Department of Biomedical Sciences - Iowa State University
Host: Marit Nilsen-Hamilton
"A Novel Approach to Correct Splicing Defects in Humans"
Pre-mRNA splicing is a fundamental process by which eukaryotes generate messenger RNAs (mRNAs) that code for proteins. Alternative pre-mRNA splicing enhances the coding potential of genome by making multiple mRNAs from a single gene. Pre-mRNA splicing also generates circular RNAs (circRNAs) and long non-coding RNAs (lncRNAs). However, functions of most circRNAs and lncRNAs remain elusive. Up to 50% of all pathogenic mutations in humans are linked to aberrant pre-mRNA splicing. A sizeable fraction of the splicing-associated mutations has potential to be corrected if appropriate targets are identified. We employ Survival Motor Neuron (SMN) gene as a model system to correct aberrant splicing associated with Spinal muscular atrophy (SMA), which is one of the leading genetic diseases linked to infant mortality. We discovered Intronic Splicing Silencer N1 (ISS-N1) as the prominent regulatory element that promotes skipping of SMN2 exon 7.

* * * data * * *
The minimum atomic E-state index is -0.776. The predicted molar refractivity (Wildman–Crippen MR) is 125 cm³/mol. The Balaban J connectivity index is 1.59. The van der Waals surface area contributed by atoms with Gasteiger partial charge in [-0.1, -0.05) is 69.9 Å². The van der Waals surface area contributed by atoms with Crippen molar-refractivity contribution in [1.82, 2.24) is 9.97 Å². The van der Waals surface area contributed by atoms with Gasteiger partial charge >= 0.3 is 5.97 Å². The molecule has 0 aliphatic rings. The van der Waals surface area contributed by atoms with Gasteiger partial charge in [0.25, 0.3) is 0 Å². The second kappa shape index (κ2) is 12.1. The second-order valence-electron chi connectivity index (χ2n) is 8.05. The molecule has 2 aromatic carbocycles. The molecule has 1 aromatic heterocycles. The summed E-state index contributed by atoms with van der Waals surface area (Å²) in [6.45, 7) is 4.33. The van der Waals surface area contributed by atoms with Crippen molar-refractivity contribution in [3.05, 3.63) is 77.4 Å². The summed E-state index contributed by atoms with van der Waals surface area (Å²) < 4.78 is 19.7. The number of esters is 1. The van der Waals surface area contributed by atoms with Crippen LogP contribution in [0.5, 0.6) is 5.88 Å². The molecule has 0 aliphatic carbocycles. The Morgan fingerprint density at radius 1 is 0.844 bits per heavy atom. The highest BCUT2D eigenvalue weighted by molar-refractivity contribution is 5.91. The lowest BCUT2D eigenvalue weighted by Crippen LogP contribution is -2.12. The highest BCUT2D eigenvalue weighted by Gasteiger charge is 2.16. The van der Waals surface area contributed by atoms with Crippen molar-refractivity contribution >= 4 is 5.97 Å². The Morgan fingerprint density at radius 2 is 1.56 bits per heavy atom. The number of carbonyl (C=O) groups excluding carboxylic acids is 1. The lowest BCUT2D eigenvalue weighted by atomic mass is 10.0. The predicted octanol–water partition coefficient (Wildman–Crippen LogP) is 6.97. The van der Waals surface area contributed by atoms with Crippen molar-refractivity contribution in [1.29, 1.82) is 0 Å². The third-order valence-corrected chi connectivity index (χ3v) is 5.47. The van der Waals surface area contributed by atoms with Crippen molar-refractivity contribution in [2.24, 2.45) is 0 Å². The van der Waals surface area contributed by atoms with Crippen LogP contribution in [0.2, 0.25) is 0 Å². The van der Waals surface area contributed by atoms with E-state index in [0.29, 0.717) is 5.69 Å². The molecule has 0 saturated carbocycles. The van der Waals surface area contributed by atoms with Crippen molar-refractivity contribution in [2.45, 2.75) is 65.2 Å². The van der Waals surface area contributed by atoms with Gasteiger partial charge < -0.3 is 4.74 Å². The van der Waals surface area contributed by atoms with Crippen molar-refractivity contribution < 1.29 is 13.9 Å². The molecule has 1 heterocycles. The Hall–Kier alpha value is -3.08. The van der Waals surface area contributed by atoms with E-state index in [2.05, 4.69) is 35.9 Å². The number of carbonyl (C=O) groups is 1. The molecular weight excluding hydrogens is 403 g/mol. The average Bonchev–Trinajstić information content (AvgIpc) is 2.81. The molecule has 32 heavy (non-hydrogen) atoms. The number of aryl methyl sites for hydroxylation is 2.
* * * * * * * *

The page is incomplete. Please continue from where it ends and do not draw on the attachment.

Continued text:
This discovery led to the development of an antisense oligonucleotide (ASO)-based drug, Spinraza, which targets ISS-N1. United States Food and Drug Administration (FDA) and European Drug enforcement agency have approved Spinraza as the first drug for the treatment of SMA. We have recently discovered a novel approach of splicing correction through activation of a unique cryptic splice site. The approach takes advantage of the engineered U1 small nuclear ribonucleoprotein (U1 snRNP) that targets specific sequence within an intron. While pivotal role of U1 snRNP in coupling between transcription and splicing machineries are known, our findings support a novel function of U1 snRNP through long-distance interaction. Our proposed approach could be employed for a broad range of splicing mutations affecting a host of genetic diseases.
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